presentation. Remember that the audience
   came to see and hear you.
  In case of equipment failure, bring backups
   of your presentation.

Mary Ellen Guffey, Essentials of Business Communication, 7e   Chapter 12, Slide 41
                Delivering Your
            Presentation Effectively
       Speak from (a) note cards, (b) an
        outline containing key sentences
        and major ideas, or (c) printed
        speaker's notes.
       Practice using your notes while
        using a remote control to advance
        your slides.

Mary Ellen Guffey, Essentials of Business Communication, 7e   Chapter 12, Slide 42
 Memorize
  significant parts
  such as the
  introduction,
  conclusion, or
  a meaningful
  quotation.
 Talk to the
  audience
  conversationally.
Mary Ellen Guffey, Essentials of Business Communication, 7e   Chapter 12, Slide 43
Reacting to Stage Fright Symptoms

  Stomach
   butterflies
  Pounding heart
  Shortage of
                                                                 Dry throat
   breath
                                                                 Unsteady voice
  Sweaty
                                                                 Trembling hands
   palms
                                                                 Tied tongue
                                                                 Wobbly knees
Mary Ellen Guffey, Essentials of Business Communication, 7e              Chapter 12, Slide 44
      Overcoming Stage Fright
 Just before you begin to talk, take some
  deep breaths.
 Convert your fear into anticipation and
  enthusiasm.
 Select a familiar, relevant topic.
 Prepare 150 percent.
 Use positive self-talk.

Mary Ellen Guffey, Essentials of Business Communication, 7e   Chapter 12, Slide 45
       Shift the focus from yourself to your
        visual aids.
       Ignore stumbles; keep going. Don't
        apologize.
       Don't admit you're nervous.
       Feel proud when you finish.
       Reward yourself.


Mary Ellen Guffey, Essentials of Business Communication, 7e   Chapter 12, Slide 46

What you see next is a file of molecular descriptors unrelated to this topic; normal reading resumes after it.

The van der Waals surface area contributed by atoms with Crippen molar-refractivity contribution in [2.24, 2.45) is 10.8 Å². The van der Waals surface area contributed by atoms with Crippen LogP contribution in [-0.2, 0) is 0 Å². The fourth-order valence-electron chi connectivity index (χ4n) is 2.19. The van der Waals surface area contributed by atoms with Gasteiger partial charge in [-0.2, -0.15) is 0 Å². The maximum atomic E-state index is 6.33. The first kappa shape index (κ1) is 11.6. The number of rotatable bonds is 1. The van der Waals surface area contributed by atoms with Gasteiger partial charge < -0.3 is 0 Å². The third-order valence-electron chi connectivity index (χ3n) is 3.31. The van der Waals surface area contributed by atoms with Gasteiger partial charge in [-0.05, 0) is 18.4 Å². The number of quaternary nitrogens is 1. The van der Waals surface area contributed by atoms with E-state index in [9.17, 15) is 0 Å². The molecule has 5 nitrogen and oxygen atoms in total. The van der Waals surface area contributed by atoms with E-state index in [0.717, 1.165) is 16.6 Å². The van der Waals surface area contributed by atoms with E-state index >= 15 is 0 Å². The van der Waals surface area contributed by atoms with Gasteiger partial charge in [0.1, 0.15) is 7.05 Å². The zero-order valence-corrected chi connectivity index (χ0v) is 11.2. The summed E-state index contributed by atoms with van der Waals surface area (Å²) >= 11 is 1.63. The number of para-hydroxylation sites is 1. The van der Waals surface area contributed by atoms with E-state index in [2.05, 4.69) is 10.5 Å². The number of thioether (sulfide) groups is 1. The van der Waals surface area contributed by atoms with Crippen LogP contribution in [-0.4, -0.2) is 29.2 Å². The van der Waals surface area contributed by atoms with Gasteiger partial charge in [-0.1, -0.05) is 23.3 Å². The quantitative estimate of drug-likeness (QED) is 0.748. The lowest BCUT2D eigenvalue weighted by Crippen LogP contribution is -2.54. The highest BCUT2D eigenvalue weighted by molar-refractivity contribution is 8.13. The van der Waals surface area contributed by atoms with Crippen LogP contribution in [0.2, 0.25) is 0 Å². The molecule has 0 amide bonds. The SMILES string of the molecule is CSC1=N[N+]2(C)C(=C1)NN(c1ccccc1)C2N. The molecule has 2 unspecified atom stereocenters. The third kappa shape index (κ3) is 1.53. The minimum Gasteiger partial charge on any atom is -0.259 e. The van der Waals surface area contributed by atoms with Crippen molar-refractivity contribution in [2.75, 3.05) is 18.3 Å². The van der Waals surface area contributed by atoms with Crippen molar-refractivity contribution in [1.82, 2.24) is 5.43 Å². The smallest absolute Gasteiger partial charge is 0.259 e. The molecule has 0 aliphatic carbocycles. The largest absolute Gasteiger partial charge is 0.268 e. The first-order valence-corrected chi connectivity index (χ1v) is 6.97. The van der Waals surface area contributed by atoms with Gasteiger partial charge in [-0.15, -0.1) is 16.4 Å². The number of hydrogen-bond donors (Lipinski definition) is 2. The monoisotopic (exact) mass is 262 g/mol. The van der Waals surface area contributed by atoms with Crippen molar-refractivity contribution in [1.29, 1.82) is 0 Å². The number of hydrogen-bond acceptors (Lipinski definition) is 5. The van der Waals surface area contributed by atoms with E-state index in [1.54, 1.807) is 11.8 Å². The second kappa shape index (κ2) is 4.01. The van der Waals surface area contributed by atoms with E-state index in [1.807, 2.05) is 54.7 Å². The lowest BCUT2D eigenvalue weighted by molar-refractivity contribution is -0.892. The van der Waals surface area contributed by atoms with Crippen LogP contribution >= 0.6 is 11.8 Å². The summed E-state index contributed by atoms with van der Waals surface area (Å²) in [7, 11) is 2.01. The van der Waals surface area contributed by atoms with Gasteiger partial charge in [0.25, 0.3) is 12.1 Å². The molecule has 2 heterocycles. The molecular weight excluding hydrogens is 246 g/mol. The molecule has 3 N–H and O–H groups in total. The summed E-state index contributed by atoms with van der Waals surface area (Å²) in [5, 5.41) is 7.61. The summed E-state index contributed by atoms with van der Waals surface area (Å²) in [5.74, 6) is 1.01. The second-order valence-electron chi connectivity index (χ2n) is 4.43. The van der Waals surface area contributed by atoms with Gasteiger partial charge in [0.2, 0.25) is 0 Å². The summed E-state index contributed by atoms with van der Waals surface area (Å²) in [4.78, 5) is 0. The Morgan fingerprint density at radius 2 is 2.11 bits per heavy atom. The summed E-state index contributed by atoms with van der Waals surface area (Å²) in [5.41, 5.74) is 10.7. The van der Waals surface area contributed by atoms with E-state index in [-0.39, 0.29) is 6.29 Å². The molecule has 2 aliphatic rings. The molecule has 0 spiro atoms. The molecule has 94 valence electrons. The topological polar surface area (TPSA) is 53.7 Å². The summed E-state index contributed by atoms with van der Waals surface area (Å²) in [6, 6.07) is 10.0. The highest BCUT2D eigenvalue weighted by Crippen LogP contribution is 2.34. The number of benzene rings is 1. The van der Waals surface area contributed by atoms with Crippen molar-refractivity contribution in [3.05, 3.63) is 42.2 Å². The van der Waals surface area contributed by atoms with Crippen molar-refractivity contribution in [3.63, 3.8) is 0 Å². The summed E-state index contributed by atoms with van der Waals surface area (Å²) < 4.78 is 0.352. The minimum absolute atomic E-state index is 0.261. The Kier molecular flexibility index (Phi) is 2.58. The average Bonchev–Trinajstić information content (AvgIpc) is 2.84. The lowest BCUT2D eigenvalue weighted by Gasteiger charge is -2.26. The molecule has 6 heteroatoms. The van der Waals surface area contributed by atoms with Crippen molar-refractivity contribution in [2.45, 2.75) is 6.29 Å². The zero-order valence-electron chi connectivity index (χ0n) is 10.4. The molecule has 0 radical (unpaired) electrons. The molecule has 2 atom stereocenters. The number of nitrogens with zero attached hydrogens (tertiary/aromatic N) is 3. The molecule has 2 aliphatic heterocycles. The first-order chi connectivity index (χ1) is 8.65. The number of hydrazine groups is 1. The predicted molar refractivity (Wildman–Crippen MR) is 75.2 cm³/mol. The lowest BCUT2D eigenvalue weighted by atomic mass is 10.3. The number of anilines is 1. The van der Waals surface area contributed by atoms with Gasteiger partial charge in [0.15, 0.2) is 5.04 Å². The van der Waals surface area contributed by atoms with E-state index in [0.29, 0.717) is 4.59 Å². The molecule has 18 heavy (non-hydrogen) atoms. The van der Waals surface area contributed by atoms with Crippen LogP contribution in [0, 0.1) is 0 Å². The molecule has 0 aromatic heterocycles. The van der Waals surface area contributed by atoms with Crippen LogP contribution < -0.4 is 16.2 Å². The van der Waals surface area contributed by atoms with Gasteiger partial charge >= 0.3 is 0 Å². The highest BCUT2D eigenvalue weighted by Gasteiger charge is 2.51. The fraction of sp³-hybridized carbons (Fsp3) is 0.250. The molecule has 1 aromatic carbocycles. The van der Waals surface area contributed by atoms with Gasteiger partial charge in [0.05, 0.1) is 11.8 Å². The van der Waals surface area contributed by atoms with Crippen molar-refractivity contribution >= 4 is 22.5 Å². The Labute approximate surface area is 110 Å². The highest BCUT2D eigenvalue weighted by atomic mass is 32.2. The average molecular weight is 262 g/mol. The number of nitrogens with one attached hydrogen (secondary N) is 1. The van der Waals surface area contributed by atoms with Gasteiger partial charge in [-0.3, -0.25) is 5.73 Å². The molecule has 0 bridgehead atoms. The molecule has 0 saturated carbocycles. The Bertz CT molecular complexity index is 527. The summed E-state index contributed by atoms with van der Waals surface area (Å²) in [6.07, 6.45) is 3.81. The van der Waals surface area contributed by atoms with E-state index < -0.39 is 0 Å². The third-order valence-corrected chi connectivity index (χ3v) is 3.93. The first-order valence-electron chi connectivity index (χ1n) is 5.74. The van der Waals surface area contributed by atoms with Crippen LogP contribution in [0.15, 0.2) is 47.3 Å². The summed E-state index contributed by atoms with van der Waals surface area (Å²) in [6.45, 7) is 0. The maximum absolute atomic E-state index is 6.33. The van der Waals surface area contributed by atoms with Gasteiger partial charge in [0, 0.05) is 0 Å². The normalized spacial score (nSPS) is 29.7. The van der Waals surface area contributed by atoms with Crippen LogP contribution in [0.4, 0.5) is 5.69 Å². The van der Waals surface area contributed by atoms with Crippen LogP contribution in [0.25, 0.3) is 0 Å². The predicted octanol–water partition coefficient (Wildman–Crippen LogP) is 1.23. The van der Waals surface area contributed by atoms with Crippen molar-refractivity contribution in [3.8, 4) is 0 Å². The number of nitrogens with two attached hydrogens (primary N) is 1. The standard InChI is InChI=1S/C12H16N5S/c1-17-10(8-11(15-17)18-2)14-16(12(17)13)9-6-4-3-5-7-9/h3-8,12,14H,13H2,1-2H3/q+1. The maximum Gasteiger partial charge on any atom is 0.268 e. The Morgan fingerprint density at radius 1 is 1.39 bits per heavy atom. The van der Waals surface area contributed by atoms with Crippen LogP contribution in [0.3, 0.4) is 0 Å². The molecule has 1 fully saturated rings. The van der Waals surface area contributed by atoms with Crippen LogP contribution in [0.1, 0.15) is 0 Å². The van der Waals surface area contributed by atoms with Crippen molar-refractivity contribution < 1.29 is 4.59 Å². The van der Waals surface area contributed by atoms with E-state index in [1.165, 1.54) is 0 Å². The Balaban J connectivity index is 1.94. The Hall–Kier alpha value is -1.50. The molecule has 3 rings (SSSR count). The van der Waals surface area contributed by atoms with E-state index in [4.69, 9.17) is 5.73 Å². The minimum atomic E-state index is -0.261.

Eight Serious
          Presentation Blunders*
 Being dull. Relying on only one or two
  illustrations to make your points.
 Not repeating your main point often
  enough.
 Not answering the audience's most
  pressing question: “What's in it for me?”
 Failing to use signal phrases to focus on
  main points.
  *Supplementary lecture. Not included in textbook.
Mary Ellen Guffey, Essentials of Business Communication, 7e   Chapter 12, Slide 47
    Neglecting to practice and time your
     presentation out loud.
    Forgetting to check your visual aids for
     readability.
    Answering hypothetical questions after
     your presentation.
    Getting distracted just before you speak.


Mary Ellen Guffey, Essentials of Business Communication, 7e   Chapter 12, Slide 48
               Putting It All Together


           Before                            During        After
            your                              your         your
          presentation                    presentation presentation




Mary Ellen Guffey, Essentials of Business Communication, 7e    Chapter 12, Slide 49
                        Before                  During        After


                Prepare thoroughly.
                Rehearse repeatedly.
                Time yourself.
                Request a lectern.
                Check the room.
                Greet members of the audience.
                Practice stress reduction.
Mary Ellen Guffey, Essentials of Business Communication, 7e           Chapter 12, Slide 50
                        Before                  During        After


         Dress professionally.
         Begin with a pause.
         Present your first sentence from memory.
         Maintain eye contact.
         Control your voice and vocabulary.
         Show enthusiasm.
         Put the brakes on.
Mary Ellen Guffey, Essentials of Business Communication, 7e           Chapter 12, Slide 51
                                                               Move naturally.
                                                               Use visual aids
                                                                effectively.
                                                               Avoid
                                                                digressions.
                                                               Summarize your
                                                                main points.



Mary Ellen Guffey, Essentials of Business Communication, 7e             Chapter 12, Slide 52
                        Before                  During        After


              Distribute handouts.
              Encourage questions.
              Repeat questions.
              Reinforce your main points.
              Keep control.
              Avoid Yes, but answers.
              End with a summary and appreciation.
Mary Ellen Guffey, Essentials of Business Communication, 7e           Chapter 12, Slide 53